From 'sui-dhaaga' to sustainable fashion: Rural women weavers find new identity
New Delhi, April 21 : What happens when women from "silai schools" in rural India up the ante under the expert guidance of fashion designers? They not only hone their skills and amplify their earning potential but also learn about fashion, gain confidence and respect and the permission to move out of their homes.Consumer durables company Usha International Ltd, in collaboration with IMG Reliance, has launched Usha Silai, an ethical and sustainable fashion label which has clothes sewn by women from Usha Silai School and mentored by designers.
The label is a movement to eliminate gender disparity and bring rural women into the world of high street fashion garment construction.
Four clusters were identified for this initiative -- Kaladhera in Rajasthan, Mastikari in Bengal, Dholka in Gujarat, and Puducherry -- and select women from these clusters were mentored by designers Amit Vijaya and Richard Pandav, Sayantan Sarkar, Soham Dave and Sreejith Jeevan.
The initiative aims to reverse the migration of skilled workers by empowering them with skills and resources to create clothes and accessories that can be retailed in the urban fashion market as well as create the go-to-market strategy for them.
Rinku Mandal and Devdasi Mondal from the Kolkata cluster feel that their standing in their community has grown manifold after working on this venture.
"We got to know about new skills and we have learned how to work as a team," Rinku told IANS.
Devdasi said that in addition to the usual silhouettes, they have learned texturing hand-embroidery and how to dye products, which have helped them create high-end fashion garments.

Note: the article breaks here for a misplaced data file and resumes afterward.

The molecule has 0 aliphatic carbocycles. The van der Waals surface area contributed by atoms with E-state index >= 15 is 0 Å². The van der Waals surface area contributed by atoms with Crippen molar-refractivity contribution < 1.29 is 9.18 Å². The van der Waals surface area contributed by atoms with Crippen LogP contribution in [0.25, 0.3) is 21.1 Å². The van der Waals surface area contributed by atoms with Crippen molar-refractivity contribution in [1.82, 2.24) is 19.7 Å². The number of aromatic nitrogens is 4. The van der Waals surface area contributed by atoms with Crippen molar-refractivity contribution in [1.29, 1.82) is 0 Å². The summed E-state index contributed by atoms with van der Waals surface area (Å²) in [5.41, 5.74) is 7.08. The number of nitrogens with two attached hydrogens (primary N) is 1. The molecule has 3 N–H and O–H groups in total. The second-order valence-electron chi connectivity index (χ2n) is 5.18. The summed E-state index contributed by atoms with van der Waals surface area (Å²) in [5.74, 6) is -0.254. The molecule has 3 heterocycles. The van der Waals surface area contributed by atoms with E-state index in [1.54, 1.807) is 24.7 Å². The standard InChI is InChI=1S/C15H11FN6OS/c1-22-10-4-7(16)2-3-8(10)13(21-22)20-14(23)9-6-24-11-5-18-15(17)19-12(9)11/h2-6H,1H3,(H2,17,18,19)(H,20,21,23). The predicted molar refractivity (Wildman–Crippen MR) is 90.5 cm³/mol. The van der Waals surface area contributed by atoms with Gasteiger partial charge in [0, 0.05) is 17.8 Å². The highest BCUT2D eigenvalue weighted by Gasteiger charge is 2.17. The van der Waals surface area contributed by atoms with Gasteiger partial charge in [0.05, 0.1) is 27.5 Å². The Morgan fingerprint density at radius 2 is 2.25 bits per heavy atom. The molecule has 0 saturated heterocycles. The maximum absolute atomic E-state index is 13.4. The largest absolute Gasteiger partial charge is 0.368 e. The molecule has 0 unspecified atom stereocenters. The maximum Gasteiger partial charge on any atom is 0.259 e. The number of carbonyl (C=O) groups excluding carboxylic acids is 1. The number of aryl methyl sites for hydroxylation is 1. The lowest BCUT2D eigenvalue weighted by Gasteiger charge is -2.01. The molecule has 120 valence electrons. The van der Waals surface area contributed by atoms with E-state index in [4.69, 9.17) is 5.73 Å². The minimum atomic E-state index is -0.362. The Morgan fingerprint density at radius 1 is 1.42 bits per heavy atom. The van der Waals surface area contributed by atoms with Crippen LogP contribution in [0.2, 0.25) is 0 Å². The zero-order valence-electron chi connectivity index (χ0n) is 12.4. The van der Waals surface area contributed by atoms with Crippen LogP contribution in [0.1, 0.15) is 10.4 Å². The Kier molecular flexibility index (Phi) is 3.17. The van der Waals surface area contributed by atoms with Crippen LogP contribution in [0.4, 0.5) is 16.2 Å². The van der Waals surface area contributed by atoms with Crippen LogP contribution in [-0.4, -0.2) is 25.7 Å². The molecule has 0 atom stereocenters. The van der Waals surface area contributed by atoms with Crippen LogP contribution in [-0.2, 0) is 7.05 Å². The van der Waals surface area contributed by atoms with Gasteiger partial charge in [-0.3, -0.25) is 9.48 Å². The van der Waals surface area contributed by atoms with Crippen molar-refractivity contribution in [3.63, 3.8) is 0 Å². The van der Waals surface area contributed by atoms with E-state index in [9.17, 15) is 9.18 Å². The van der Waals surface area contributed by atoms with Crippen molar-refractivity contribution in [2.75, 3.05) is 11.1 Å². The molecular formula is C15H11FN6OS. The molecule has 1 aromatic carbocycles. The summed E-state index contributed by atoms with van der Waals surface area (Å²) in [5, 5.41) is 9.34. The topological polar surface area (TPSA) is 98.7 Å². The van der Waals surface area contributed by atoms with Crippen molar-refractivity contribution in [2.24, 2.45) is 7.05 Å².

Irudhayamary and Metildamary from the Puducherry cluster feel their confidence has grown immensely ever since they began working on the label, and that they now take pride in showing their work around.
"There is an increase in confidence, increase in respect from the customers at Silai School since we have begun making quality garments," Irudhayamary told IANS, adding that they feel proud that the dresses made by them are used at fashion events.
The first collection from each cluster under the Usha Silai label was showcased at the Lakme Fashion Week (LFW) in February this year.
Metildamary said they have got "more exposure to the fashion world".
"We are now able to make any new design by seeing the garments. We are making garments that reflect our Puducherry culture -- with waves, window, pintucks and glass panels," said Metildamary.
Sunita Devi from the Kaladhera cluster in Rajasthan is proud she has her "own identity outside my home and in the home".
"Now my family does not stop me from going outside my home. My decision also has value in my home. Before being associated with this fashion label, I didn't know about fashion. In fact, the first time I heard the term fashion was when I underwent the fashion label assessment in Kaladhera.
"I had never seen fashion clothes in my life. I have only seen clothes which are sold in the local market," Sunita told IANS.
The same is the case with Rekha Ben from Dholka cluster in Gujarat.
"I have felt a lot of change in my life. I got a new identity after working on this fashion label. People (in my community) did not know about me before the training, but now many people know me as a good member of society. I am getting good work orders from local markets because my skills have improved," she said.
Priya Somaiya, Executive Director, Usha Social Services, says the idea behind Usha Silai was to facilitate the manifestation and expression of the creative potential in rural women.
"To recognise their ability to learn and hone their skills to sew and stitch, and later cut, draft, and patter-make to a level that could cater to the demands of the fashion industry. By empowering them with the skills to tailor high fashion garments, Usha Silai has grown their earning potential manifold while ensuring continuity of work," Somaiya told IANS.
(Nivedita can be contacted at email@example.com)